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How Worried Should China Be About its ‘Consumption Downgrade’?

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Pacific Money

How Worried Should China Be About its ‘Consumption Downgrade’?

Whether there is a “consumption downgrade” remains debatable, but real threats are growing in China’s economy.

How Worried Should China Be About its ‘Consumption Downgrade’?

In this March 30, 2018, photo, a shopper pushes a cart as he walks through a 7FRESH grocery store in Beijing, China.

Credit: AP Photo/Mark Schiefelbein

The success of Pinduoduo, China’s fastest-growing e-commerce platform for low-price products, has always been in the shadow of the so-called “consumption downgrade.” From the time the number of Pinduoduo’s active users first surpassed China’s No. 2 ecommerce platform,, this January to its IPO at Nasdaq in late July, its association with the supposed “consumption downgrade” has always been an unfavorable tag that the company can’t get rid of.

The growing sales of pickled vegetables, cheap liquor, and instant noodles are also interpreted as other signals of a consumption downgrade. Likewise, the sharing economy, which is largely promoted by Chinese government as a way to ease urban traffic, has now become another piece of evidence.

Some economists with a pessimistic attitude toward China’s consumer confidence believe the trade war panic and China’s economic slowdown are factors behind the success of Pinduoduo and the popularity of low-price products. Many analysts are encouraging Chinese people to adopt more conservative spending behavior to counter a potential economic downturn.

This caught the Chinese government’s eye. The Chinese Ministry of Commerce (MOFCOM) has slammed the concept of a “consumption downgrade.” According to the Chinese state-backed print media The Global Times, MOFCOM spokesperson Gao Feng said it is inaccurate to argue China’s consumption is downgrading. Instead, Gao argued that the supposed evidence for a “consumption downgrade” is actually another aspect of China’s consumption upgrade, reflecting a change in consumers’ attitudes to be more rational and environmental-friendly.

MOFCOM’s argument makes sense in some ways, and the Chinese government does have reasons to worry about widespread use of the phrase “consumption downgrade.” The definition of “consumption downgrade” — and whether it actually means the opposite of a consumption upgrade — is still debatable, but a pessimistic mood about China’s economic future may be much more toxic to its economy and consumer confidence. In other words, the mere belief in a consumption downgrade may cultivate ever more thrifty spending habits and slow down or even reverse China’s consumption upgrade process, creating an even higher saving rate and debt issues. What’s more, the pessimistic mood of China’s growing middle class about their future personal income and the business environment will lead them to question the Chinese Communist Party’s stance in the trade war and its governance capability.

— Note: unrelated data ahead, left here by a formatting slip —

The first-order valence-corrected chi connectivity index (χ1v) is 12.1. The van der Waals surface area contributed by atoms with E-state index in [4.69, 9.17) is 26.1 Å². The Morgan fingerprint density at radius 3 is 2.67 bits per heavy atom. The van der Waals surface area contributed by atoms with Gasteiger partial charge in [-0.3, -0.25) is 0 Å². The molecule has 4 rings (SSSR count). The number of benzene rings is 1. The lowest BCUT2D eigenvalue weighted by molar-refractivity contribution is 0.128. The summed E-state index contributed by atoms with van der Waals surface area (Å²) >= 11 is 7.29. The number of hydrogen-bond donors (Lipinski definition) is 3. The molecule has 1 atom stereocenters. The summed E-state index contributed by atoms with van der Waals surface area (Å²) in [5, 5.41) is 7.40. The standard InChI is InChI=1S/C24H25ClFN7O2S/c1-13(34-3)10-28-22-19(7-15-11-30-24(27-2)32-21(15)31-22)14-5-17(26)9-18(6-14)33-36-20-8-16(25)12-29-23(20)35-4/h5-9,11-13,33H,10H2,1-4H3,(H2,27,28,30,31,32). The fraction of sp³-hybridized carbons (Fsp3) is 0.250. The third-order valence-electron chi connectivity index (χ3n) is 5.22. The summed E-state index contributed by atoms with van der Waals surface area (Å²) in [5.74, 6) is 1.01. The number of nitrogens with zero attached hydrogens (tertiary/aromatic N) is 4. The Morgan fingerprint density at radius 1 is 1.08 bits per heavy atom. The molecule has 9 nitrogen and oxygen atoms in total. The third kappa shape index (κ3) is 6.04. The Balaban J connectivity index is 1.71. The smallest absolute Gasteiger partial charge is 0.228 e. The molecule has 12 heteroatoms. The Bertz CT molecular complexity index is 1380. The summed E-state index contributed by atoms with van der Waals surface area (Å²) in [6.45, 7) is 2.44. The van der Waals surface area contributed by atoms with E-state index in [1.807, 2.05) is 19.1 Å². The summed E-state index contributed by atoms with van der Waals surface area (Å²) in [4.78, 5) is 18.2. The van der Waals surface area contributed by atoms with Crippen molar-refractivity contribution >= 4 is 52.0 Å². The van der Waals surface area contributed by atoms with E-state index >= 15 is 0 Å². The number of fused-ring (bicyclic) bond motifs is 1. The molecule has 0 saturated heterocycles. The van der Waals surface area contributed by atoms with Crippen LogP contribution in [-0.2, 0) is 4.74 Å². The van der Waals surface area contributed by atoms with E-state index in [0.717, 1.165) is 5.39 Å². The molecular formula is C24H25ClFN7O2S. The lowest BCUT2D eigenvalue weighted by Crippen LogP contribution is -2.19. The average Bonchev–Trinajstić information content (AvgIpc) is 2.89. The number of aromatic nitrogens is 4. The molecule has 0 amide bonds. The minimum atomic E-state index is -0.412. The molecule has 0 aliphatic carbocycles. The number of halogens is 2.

Actually, China’s consumption remained strong through the second quarter (Q2) of 2018, according to Nielson’s China Consumer Confidence Index. Mckinsey & Company also pointed out in its 2017 China Consumer report that a new health craze is growing among Chinese consumers, and they now love local brands, too, as quality, value, and service are more important factors to them, instead of luxury clothes and bags with big brand logos.

However, some long-standing issues in China’s economy, like soaring property and rental prices, are strong factors causing Chinese people to perceive a decrease in their disposable income. Housing rental prices in China’s top-tier cities have increased by 40 percent due to the market competition between Ziroom and Danke, the two major apartment rental service providers in China, which has directly hurt the middle-class’ spending capability.

Similar evidence can be found in Nielsen’s Q2 report on China’s consumer confidence index: The index of third-tier cities increased by 4 points to 116 in the second quarter, while the index for first-tier cities slightly dropped to 111. The soaring living expenses in China’s top-tier cities are pushing what was originally the most important consumer group to begin saving money.

This in some way explains the myth of Pinduoduo as the cultivator of “consumption downgrade.” Pinduoduo’s largest clients, consumers in China’s third- and fourth-tier cities were forgotten by Alibaba and Now these customers are actually spending more after finally being included into China’s online-shopping population.

The popularity of low-price products will not slow down China’s consumption upgrade reform, which partially shows the success of supply-side reform. However, some threats are gathering in China’s economy. The Chinese government should work on timely regulation and appropriate policies, or these risks will eventually hurt its people’s wallets.

Biyun Song is a young professional based on Washington DC.